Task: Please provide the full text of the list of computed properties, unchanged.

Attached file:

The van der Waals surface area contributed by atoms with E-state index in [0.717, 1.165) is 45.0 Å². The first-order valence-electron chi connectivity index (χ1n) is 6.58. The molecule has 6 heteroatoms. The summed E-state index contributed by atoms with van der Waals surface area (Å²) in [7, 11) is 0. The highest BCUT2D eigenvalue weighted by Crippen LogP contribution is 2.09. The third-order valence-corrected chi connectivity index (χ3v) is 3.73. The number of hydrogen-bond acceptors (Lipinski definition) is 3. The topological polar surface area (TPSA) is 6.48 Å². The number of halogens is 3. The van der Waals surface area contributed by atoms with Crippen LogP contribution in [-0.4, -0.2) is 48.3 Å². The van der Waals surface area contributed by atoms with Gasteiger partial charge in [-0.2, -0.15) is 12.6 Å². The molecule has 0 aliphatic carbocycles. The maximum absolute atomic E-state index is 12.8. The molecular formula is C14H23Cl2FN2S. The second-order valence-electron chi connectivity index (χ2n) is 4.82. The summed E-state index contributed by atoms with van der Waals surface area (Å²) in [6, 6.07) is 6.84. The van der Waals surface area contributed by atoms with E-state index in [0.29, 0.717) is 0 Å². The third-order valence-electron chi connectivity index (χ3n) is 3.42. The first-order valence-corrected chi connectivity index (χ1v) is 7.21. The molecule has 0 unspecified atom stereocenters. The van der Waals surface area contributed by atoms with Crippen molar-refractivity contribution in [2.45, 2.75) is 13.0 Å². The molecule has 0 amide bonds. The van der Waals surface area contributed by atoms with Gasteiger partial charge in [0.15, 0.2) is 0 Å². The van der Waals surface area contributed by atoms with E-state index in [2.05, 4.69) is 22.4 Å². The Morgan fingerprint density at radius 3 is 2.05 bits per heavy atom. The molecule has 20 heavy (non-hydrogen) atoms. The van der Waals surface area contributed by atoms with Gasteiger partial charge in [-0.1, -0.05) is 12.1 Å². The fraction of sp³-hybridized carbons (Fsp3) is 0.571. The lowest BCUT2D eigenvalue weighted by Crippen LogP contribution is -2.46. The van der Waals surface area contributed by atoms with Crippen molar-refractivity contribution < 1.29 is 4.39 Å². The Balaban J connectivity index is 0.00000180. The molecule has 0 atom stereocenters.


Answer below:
The van der Waals surface area contributed by atoms with E-state index in [0.717, 1.165) is 45.0 Å². The first-order valence-electron chi connectivity index (χ1n) is 6.58. The molecule has 6 heteroatoms. The summed E-state index contributed by atoms with van der Waals surface area (Å²) in [7, 11) is 0. The highest BCUT2D eigenvalue weighted by Crippen LogP contribution is 2.09. The third-order valence-corrected chi connectivity index (χ3v) is 3.73. The number of hydrogen-bond acceptors (Lipinski definition) is 3. The topological polar surface area (TPSA) is 6.48 Å². The number of halogens is 3. The van der Waals surface area contributed by atoms with Crippen LogP contribution in [-0.4, -0.2) is 48.3 Å². The van der Waals surface area contributed by atoms with Gasteiger partial charge in [-0.2, -0.15) is 12.6 Å². The molecule has 0 aliphatic carbocycles. The maximum absolute atomic E-state index is 12.8. The molecular formula is C14H23Cl2FN2S. The second-order valence-electron chi connectivity index (χ2n) is 4.82. The summed E-state index contributed by atoms with van der Waals surface area (Å²) in [6, 6.07) is 6.84. The van der Waals surface area contributed by atoms with E-state index in [0.29, 0.717) is 0 Å². The third-order valence-electron chi connectivity index (χ3n) is 3.42. The first-order valence-corrected chi connectivity index (χ1v) is 7.21. The molecule has 0 unspecified atom stereocenters. The van der Waals surface area contributed by atoms with Crippen molar-refractivity contribution in [2.45, 2.75) is 13.0 Å². The molecule has 0 amide bonds. The van der Waals surface area contributed by atoms with Gasteiger partial charge in [0.15, 0.2) is 0 Å². The van der Waals surface area contributed by atoms with E-state index in [2.05, 4.69) is 22.4 Å². The Morgan fingerprint density at radius 3 is 2.05 bits per heavy atom. The molecule has 20 heavy (non-hydrogen) atoms. The van der Waals surface area contributed by atoms with Gasteiger partial charge in [-0.1, -0.05) is 12.1 Å². The fraction of sp³-hybridized carbons (Fsp3) is 0.571. The lowest BCUT2D eigenvalue weighted by Crippen LogP contribution is -2.46. The van der Waals surface area contributed by atoms with Crippen molar-refractivity contribution < 1.29 is 4.39 Å². The Balaban J connectivity index is 0.00000180. The molecule has 0 atom stereocenters.